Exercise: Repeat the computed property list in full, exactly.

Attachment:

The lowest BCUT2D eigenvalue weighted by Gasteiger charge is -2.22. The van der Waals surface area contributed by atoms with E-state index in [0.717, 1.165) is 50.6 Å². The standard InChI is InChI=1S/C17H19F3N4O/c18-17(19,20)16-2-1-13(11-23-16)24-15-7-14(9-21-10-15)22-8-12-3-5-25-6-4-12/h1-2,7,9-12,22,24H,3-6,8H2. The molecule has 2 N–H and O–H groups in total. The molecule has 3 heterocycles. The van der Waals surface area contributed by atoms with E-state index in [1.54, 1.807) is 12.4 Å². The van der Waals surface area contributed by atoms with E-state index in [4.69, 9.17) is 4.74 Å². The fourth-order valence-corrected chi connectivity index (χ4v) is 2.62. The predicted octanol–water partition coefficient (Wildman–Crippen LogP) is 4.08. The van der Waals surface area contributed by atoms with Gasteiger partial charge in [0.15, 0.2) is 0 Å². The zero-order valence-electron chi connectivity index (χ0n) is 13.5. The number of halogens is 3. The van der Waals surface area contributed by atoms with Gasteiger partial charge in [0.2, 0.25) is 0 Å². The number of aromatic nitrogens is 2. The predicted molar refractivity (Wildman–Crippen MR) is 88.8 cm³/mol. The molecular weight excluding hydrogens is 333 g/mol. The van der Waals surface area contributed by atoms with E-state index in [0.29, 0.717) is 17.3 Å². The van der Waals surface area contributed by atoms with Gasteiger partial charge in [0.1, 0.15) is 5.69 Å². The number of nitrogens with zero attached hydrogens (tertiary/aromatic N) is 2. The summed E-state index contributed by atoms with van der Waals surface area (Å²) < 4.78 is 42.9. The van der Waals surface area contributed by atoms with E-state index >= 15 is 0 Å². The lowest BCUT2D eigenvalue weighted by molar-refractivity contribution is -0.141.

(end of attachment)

The lowest BCUT2D eigenvalue weighted by Gasteiger charge is -2.22. The van der Waals surface area contributed by atoms with E-state index in [0.717, 1.165) is 50.6 Å². The standard InChI is InChI=1S/C17H19F3N4O/c18-17(19,20)16-2-1-13(11-23-16)24-15-7-14(9-21-10-15)22-8-12-3-5-25-6-4-12/h1-2,7,9-12,22,24H,3-6,8H2. The molecule has 2 N–H and O–H groups in total. The molecule has 3 heterocycles. The van der Waals surface area contributed by atoms with E-state index in [1.54, 1.807) is 12.4 Å². The van der Waals surface area contributed by atoms with E-state index in [4.69, 9.17) is 4.74 Å². The fourth-order valence-corrected chi connectivity index (χ4v) is 2.62. The predicted octanol–water partition coefficient (Wildman–Crippen LogP) is 4.08. The van der Waals surface area contributed by atoms with Gasteiger partial charge in [0.15, 0.2) is 0 Å². The zero-order valence-electron chi connectivity index (χ0n) is 13.5. The number of halogens is 3. The van der Waals surface area contributed by atoms with Gasteiger partial charge in [0.2, 0.25) is 0 Å². The number of aromatic nitrogens is 2. The predicted molar refractivity (Wildman–Crippen MR) is 88.8 cm³/mol. The molecular weight excluding hydrogens is 333 g/mol. The van der Waals surface area contributed by atoms with E-state index in [0.29, 0.717) is 17.3 Å². The van der Waals surface area contributed by atoms with Gasteiger partial charge in [0.1, 0.15) is 5.69 Å². The number of nitrogens with zero attached hydrogens (tertiary/aromatic N) is 2. The summed E-state index contributed by atoms with van der Waals surface area (Å²) < 4.78 is 42.9. The van der Waals surface area contributed by atoms with E-state index >= 15 is 0 Å². The lowest BCUT2D eigenvalue weighted by molar-refractivity contribution is -0.141.